In total the expedition and exhibit will require $22,000, however we have some sponsorship already secured for printing the images for the exhibition. Here we are requesting funds specifically for the transport and set-up of the exhibit at key locations, and for transport and a local guide to support the expedition planned for 2018.
Expedition: A team of biologists and photographers will document Coiba's poorly explored interior in February 2018. For 2-weeks, we will census and photograph the island's forest habitats. Generating detailed species lists, descriptions of endemic species and population estimates of key endangered species.
Exhibition: We aim to open the exhibition in Multiplaza Mall, Panama in June 2017. From August 2017 - May 2018, the exhibition will then travel to high profile public locations in Panama.
May 01, 2017
Jun 16, 2017
Open Exhibition in Panama
Feb 15, 2018
Expedition to Coiba
Meet the Team
Christian Ziegler is a photojournalist specializing in natural history and science-related topics. He is a regular contributor to National Geographic Magazine, and has been widely published in other magazines like GEO.
Christian’s aim is to highlight species and ecosystems under threat and share their beauty, and importance with a broad audience. A tropical ecologist by training, he has worked in tropical rainforests on four continents, and for the past 12 years has been Associate for communication with the Smithsonian Tropical Research Institute (STRI) in Panama. He is a founding fellow of the International League of Conservation Photographers (iLCP.com). Christians work has been awarded prizes in the Wildlife Photographer of the Year and the European Wildlife Photographer of the Year competitions, and in 2017, he received the Outstanding Nature Photographer Award from the North American Nature Photography Association. He has won four World Press Awards in 2013, 2014, 2015 and 2016.
Christian lives at the edge of a rain forest National Park in Central Panama from where he starts his adventures around the world.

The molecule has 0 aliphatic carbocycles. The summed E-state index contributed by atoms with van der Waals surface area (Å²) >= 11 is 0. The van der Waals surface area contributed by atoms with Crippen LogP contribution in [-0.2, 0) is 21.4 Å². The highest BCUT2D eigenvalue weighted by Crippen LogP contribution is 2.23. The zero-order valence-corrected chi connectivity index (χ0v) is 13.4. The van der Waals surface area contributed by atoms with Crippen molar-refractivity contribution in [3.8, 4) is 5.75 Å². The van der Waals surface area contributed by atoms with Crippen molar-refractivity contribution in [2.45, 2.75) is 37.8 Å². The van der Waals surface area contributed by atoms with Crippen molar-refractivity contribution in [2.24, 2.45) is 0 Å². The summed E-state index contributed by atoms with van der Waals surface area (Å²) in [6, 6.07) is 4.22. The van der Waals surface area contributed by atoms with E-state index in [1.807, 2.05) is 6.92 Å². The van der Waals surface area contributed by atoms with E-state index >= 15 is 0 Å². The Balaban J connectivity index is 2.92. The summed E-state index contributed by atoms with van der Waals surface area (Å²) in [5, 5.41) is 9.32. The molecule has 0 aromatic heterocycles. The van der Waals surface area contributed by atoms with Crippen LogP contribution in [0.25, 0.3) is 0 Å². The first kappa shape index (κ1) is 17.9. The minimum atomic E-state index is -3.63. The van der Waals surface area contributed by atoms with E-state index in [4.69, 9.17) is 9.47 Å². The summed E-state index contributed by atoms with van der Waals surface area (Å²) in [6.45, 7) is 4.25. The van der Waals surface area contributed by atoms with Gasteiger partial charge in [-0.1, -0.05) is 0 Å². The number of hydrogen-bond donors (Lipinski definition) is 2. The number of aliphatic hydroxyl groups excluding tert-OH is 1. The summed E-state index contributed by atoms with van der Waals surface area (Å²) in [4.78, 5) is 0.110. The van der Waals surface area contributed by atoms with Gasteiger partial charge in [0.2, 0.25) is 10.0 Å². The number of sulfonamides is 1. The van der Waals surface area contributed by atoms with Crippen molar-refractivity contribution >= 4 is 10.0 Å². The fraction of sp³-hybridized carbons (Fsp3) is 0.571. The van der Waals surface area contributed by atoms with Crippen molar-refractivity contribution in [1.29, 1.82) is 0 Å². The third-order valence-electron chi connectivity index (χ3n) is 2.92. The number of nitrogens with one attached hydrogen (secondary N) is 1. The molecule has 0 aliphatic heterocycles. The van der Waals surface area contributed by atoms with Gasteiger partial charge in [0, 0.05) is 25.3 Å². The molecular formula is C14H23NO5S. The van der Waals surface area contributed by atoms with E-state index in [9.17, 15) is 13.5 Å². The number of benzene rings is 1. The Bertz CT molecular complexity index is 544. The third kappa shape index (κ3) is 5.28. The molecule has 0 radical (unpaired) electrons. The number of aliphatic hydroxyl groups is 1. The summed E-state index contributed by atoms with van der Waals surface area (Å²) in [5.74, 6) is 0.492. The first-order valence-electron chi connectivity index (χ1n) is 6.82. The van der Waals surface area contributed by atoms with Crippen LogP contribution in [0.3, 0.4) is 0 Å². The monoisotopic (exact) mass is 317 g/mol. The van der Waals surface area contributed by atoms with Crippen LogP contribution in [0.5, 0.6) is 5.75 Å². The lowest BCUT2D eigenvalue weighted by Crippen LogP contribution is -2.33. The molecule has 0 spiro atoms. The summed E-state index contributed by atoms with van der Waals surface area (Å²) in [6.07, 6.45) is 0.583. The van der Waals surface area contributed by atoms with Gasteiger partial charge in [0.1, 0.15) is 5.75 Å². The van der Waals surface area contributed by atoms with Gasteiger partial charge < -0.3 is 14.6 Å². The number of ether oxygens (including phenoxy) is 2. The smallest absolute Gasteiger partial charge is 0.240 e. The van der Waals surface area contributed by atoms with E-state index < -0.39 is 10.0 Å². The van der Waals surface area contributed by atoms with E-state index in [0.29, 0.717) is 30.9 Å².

For more photos from Christian's projects, follow him on instagram: @christianziegler
Peter Houlihan is a tropical biologist and National Geographic Explorer working towards a greater understanding of the planet's tropical rainforests. He specializes in planning and leading expeditions into remote and demanding environments all over the world. Peter's adventures are fundamentally conservation-focused and he utilizes photography and videography as a means to raise greater awareness for these efforts.
With an education in tropical biology, Houlihan's research projects focus on the ecology and behavior of tropical organisms. He is passionate about conservation, particularly in rainforests. This conservation work frequently involves advising international student research projects in the field and instructing methods of biodiversity monitoring.
Fieldwork for Peter's research is conducted across the world's tropics, throughout Latin America, Africa, and Southeast Asia.
For more photos from Pete's expeditions, follow him on instagram: @peter_houlihan
Ken Pelletier is a technologist, designer, musician, photographer and filmmaker, with a focus on social and environmental impact media.
Ken has worked on impact documentary films in several roles, including aerial cinematographer, cinematographer, producer, co-director, and executive producer. He is a member of the Chicago Media Project and CMP's impact investment and filmmaker grant funds.
Ken also serves on the board of Mother Jones Magazine.